Monday, August 3, 2015
We might be biased, but to us, introducing kids to the wonders of Computer Science (CS) is increasingly important—especially for those who have historically been underrepresented in the field. CS is much more than computer programming and coding— it’s a gateway to creativity and innovation not just in technology but in fields as diverse as music, sports, the arts, and health.
But as Maggie Johnson notes in her recent post on The Computer Science Pipeline and Diversity, with only 16,000 CS undergraduates per year in the US, we’re a long way off from being able to fill the growing number of jobs in computing technology. To fix this gap, we need many more students engaging in the power of CS, especially girls and minorities. And, as our research has shown, encouragement and exposure have a direct impact on a child's interest in pursuing CS education, especially girls. But with many schools lacking CS courses, how can we help students access CS learning opportunities?
In the spirit of increasing awareness, access, and lifelong CS learning, we have a number of teams here at Google working to build CS education technology and programs for students, parents, and educators. Our collective efforts have led to many different initiatives, which is why we have launched a new gateway for all of our CS education opportunities. With this site, we hope to equip you with learning programs and opportunities, and arm you with our research about the various ways you can increase students’ exposure to CS education.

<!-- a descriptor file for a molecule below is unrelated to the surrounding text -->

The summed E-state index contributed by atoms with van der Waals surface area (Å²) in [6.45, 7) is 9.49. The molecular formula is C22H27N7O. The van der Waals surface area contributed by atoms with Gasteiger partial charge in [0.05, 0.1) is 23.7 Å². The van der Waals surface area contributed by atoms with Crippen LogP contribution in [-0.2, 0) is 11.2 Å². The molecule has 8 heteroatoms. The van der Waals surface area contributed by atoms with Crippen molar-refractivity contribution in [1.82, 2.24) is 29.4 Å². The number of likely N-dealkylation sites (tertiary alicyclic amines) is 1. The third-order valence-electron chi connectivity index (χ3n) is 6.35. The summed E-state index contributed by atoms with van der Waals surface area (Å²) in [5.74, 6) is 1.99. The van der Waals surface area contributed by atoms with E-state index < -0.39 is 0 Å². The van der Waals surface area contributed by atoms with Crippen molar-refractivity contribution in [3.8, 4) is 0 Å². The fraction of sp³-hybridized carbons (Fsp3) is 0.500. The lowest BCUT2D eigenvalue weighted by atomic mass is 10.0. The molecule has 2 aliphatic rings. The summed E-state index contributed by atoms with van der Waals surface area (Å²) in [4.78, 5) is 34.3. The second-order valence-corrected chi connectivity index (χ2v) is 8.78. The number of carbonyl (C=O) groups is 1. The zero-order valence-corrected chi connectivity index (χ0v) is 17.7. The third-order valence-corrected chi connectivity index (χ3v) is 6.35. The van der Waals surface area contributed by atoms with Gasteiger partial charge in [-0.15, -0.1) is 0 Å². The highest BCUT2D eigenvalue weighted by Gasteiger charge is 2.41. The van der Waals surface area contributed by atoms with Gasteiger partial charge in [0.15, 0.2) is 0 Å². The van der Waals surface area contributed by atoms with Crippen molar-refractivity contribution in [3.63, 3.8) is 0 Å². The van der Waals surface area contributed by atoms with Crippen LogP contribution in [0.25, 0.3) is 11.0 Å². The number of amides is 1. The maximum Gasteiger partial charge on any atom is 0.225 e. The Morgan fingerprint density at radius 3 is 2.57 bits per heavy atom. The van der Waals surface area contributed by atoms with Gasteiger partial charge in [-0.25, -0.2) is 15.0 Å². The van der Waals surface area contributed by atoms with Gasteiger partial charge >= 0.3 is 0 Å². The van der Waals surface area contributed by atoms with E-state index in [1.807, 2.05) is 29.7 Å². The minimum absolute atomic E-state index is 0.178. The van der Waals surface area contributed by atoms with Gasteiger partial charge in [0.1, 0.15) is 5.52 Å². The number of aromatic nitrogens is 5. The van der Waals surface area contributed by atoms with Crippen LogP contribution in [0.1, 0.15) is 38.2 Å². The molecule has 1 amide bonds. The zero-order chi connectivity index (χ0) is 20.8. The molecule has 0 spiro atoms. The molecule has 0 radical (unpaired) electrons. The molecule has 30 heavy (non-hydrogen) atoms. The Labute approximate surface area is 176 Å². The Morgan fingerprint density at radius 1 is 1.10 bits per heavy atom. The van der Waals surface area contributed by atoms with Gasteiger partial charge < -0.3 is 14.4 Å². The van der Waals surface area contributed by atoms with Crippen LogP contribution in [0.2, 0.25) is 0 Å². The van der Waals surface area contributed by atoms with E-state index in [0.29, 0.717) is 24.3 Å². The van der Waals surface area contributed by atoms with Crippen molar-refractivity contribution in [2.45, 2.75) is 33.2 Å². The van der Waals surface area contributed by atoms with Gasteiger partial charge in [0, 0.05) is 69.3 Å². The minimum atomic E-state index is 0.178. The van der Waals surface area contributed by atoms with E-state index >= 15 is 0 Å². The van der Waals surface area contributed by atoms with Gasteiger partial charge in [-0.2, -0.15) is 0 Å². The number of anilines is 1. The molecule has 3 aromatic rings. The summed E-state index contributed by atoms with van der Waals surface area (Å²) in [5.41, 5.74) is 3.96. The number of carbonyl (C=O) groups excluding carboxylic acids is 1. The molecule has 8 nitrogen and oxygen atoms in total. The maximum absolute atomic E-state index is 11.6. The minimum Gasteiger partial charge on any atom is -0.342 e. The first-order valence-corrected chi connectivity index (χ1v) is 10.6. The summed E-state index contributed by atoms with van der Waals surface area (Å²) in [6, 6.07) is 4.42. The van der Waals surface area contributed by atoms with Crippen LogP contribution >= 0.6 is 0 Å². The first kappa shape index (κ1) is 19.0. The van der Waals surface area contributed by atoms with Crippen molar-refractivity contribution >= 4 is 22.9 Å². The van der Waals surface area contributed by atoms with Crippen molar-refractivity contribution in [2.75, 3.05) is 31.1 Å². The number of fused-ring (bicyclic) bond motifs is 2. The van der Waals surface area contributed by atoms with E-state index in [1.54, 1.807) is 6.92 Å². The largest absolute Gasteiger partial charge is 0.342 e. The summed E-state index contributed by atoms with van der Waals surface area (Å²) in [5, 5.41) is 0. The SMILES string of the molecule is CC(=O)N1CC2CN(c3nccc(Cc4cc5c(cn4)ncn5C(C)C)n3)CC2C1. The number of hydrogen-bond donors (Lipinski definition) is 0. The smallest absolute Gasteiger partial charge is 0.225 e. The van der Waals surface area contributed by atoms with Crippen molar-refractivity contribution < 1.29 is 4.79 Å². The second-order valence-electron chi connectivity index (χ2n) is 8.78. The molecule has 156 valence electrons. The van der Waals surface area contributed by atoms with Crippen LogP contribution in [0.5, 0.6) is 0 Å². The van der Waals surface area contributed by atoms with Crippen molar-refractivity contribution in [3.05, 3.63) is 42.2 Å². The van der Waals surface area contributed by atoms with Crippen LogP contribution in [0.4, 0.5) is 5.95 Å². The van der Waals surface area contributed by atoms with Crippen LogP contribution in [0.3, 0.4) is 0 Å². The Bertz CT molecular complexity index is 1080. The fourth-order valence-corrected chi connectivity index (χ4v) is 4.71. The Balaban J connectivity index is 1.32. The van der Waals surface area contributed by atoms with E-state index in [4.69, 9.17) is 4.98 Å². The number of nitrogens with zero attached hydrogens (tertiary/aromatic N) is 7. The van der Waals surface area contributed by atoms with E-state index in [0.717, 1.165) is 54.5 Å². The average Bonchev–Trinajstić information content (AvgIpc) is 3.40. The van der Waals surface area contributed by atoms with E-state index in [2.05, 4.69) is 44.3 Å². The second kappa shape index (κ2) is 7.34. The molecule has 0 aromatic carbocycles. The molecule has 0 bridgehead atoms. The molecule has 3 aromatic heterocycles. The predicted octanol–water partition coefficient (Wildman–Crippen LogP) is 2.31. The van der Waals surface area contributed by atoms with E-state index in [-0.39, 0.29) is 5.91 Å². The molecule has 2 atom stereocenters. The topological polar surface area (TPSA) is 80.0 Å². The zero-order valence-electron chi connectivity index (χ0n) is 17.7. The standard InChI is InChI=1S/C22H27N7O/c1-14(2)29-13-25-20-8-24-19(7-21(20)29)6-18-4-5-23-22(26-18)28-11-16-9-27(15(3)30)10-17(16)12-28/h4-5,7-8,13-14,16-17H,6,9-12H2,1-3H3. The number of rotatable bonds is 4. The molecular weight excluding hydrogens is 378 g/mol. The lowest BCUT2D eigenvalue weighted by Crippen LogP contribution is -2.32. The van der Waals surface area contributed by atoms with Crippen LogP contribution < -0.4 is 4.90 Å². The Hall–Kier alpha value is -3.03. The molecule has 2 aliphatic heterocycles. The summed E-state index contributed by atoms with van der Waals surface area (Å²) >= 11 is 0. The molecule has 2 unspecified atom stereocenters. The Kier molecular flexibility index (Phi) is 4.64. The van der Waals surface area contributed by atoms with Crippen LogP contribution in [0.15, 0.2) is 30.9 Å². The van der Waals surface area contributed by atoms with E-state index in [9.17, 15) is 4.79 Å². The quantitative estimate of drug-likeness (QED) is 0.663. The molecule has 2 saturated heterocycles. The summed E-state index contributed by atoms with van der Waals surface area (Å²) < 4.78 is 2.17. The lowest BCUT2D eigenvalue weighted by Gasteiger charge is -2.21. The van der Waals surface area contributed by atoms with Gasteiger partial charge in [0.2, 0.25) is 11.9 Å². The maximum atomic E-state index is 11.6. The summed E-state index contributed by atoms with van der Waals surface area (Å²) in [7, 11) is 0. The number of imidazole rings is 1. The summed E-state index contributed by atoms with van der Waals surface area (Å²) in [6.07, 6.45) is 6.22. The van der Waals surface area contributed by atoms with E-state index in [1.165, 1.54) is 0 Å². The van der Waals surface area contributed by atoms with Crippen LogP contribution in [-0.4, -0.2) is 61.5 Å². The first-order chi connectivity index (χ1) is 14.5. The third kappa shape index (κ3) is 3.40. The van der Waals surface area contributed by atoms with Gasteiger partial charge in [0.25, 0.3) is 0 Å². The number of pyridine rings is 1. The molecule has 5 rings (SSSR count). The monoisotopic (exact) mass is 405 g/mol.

Once you’ve made your way to the learning opportunities page, filters allow you to easily sort for the most relevant information according to age or regions -- whether it’s coding projects, summer programs, or funding. You can explore the many “learn to code” resources, including CS First, Blockly Games, and Pencil Code, and annual student competitions and programs, including Code Jam, Computer Science Summer Institute, and Code-In, for students of all ages and backgrounds. For example, perhaps you’re looking for an easy-to-use intro to coding opportunity for music-loving 5th graders. You should check out Pencil Code, which is a coding laboratory using drawing, music, and creative fiction to help students progress from block coding to text. It’s learning opportunities like this that allow students to create and not just consume technology.